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Surviving Facebook’s 1% Brand Reach

By Apr 15, 2014

It’s a fact: nobody likes freeloaders.  They overstay their welcome, eating all the food in your pantry, taking up real estate on your couch and, then, when the delivery guy arrives with dinner, they’ve somehow always misplaced their wallet.  You love them—and are probably related to them—but can only take so much.

Well, for years brands have been freeloading in prime advertising real estate, the Facebook News Feed.  Brand pages integrated so seamlessly into news feeds that most users (and brands) forgot Facebook is more than a social network—it is a business.  A business with a fairly simple revenue stream: Advertisements.  Well, brands, ready or not, Facebook has put its foot down. Your News Feed freeloading days are over.

What is Facebook doing?   
According to ValleyWag, Facebook is said to be announcing a change to their News Feed algorithm, EdgeRank, that reduces the organic reach for brand pages to just 1%-2% of their fans.  This is a startling difference from the 16% reach branded pages received just a year ago.

What does this mean for big brands like, say, Oreo? Oreo has worked very hard to attract its almost 36-million-person audience.  With this change, each post only has the potential to reach 36,000 people.  Ok, so maybe Oreo isn’t the most relatable example, but who is this really going to hurt the most? Smaller brands. The Mom and Pop bakery with 1,500 fans will now only reach 15 people. Their ability to self promote and easily connect with fans is going to change drastically.

What does this mean for my brand?
Take a deep breath and don’t jump ship quite yet.  Facebook, with over one billion users worldwide, is still a valuable place to create a community for your brand.  It allows your brand to have a voice and offers a place for direct conversations with your customers.  Ok, now that the panic is subsiding, let’s look at your options.

Play by the rules: Pay up.  
Facebook is simply reminding us all that they are a business, a business that is fueled by advertising dollars.  Brands need to begin to treat Facebook as a media channel instead of just social media.  When creating social media strategies, include an ad spend budget.  Can you pull money from other budgets to divert to Facebook advertising?  It is still a very cost effective way to advertise as prices start as low as $5.   Remember, the change in EdgeRank does not affect the user experience in any way.  Your fans aren’t going anywhere.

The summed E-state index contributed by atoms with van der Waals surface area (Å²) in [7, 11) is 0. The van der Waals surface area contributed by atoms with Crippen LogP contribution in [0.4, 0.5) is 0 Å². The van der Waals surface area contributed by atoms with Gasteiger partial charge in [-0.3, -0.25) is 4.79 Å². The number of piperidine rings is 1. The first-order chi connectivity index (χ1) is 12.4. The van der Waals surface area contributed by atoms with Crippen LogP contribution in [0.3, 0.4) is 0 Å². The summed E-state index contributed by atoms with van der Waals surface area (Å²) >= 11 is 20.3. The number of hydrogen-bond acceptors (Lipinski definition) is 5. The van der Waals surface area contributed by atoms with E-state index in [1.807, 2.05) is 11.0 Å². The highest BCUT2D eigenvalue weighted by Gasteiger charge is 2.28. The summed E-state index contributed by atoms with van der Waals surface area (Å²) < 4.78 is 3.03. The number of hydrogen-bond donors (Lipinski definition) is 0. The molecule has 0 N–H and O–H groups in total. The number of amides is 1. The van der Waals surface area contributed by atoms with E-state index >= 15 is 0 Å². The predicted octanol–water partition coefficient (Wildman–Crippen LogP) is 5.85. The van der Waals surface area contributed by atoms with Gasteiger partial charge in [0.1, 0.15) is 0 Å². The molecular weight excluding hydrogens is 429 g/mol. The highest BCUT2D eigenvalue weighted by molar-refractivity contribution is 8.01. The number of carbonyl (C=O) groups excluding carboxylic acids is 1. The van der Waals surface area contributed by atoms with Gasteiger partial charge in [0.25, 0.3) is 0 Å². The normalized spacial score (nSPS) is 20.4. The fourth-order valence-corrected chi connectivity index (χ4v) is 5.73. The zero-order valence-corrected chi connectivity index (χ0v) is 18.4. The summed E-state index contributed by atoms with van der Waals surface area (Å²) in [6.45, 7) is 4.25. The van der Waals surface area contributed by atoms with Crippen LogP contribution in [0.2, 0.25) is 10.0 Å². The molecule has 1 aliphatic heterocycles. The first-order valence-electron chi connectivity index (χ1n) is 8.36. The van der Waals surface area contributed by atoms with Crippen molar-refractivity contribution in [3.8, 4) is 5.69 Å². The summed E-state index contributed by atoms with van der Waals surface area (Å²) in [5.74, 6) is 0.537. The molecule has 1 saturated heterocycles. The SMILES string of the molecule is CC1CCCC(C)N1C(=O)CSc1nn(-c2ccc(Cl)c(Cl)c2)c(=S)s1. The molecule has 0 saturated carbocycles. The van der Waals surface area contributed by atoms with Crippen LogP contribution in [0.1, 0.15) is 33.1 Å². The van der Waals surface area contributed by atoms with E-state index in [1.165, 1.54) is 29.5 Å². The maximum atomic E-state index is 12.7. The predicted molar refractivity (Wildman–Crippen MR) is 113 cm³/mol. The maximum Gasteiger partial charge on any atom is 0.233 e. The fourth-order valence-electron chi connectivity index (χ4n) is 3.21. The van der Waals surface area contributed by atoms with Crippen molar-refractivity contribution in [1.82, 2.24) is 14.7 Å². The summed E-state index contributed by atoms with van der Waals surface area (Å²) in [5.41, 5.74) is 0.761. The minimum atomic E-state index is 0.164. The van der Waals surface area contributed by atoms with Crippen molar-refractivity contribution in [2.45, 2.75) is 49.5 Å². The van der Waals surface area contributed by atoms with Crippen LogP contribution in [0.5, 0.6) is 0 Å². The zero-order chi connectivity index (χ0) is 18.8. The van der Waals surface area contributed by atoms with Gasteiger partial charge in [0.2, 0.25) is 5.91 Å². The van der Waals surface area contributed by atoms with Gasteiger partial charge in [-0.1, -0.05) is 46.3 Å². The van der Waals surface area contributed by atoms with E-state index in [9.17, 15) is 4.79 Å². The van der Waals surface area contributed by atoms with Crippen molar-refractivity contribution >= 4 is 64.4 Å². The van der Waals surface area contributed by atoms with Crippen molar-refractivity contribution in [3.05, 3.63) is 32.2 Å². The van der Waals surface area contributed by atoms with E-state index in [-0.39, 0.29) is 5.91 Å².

Get to know your fans.
Facebook offers free analytics for every brand page.  Take some time to understand who your fans are, when they are online, and what types of posts they gravitate towards.  Treat every post as an opportunity to learn and optimize. Create content your fans love and would be willing to share on your behalf, and when possible incentivize them to do so!  Fans are 20% more likely to share content if there is an incentive attached and that is a great strategy to get your content in front of more eyeballs.

There are no more tricks.
Old tricks like focusing on the highest reach content aren’t going to work anymore.  Facebook no longer gives preference to one type of content but rather encourages a variety – so rotate between a mix of pictures, videos, and status updates.  Also, keep in mind that Facebook’s goal is to keep users on their platform.  Try not to post links or videos that drive users away from Facebook.

Utilize the features that Facebook already offers.  
Tag users for increased visibility in posts, ask your fans questions to drive up engagement in the comments section, and create art people will want to share for added exposure.  And hashtags?  Save them for Twitter and Instagram.

Explore other platforms
It may be time to embrace Instagram, Twitter, Pinterest or other social media opportunities.  Let the message your fans desire to hear influence the channel you choose.  Some of the most successful brands on social media create multi-channel opportunities to interact with their fans.

Twitter: Twitter is all about what is happening right here and right now.  Are you a restaurant with a daily changing menu?  Post each special item daily.  Looking to attract a larger audience?  Find a trending hashtag that automatically enters you into a relevant conversation.   You can also strike up conversations with your fans.  Responses and actions spurred by Twitter fans’ comments can create invaluable consumer excitement as they feel you are listening to their concerns.

Instagram: Instagram is an opportunity to tell your brand story through visuals. You can create brand personality by offering “behind-the-scenes” looks that many fans crave.  Authenticity is the key so avoid overtly promotional posts.  Hashtags are welcome on Instagram but remember to be tasteful.  Avoid using more than three and make sure they are relevant to the content you create.

Pinterest: Creativity and discovery are the key to success on Pinterest.  People seek inspiration in fashion, home design, weddings, and so much more.  Pinterest is also one of the most influential and trackable social channels out there for online shopping.  In fact, according to Piqora, on average, a pin generates 78 cents in sales.

For Facebook, cutting down organic reach for brands is a logical way to secure money, but don’t expect this to be chiseled in stone.  Facebook’s policies and algorithms are constantly ebbing and flowing so be prepared for changes in the future.  The key to social success is listening to your fans.  Be true to your brand, accessible to your customers, and responsive to their needs.  And c’mon.  Brands have been crashing on Facebook’s sofa for 10 years.  You can’t say they weren’t patient.

Tim McMullen, founder and executive creative director of redpepper.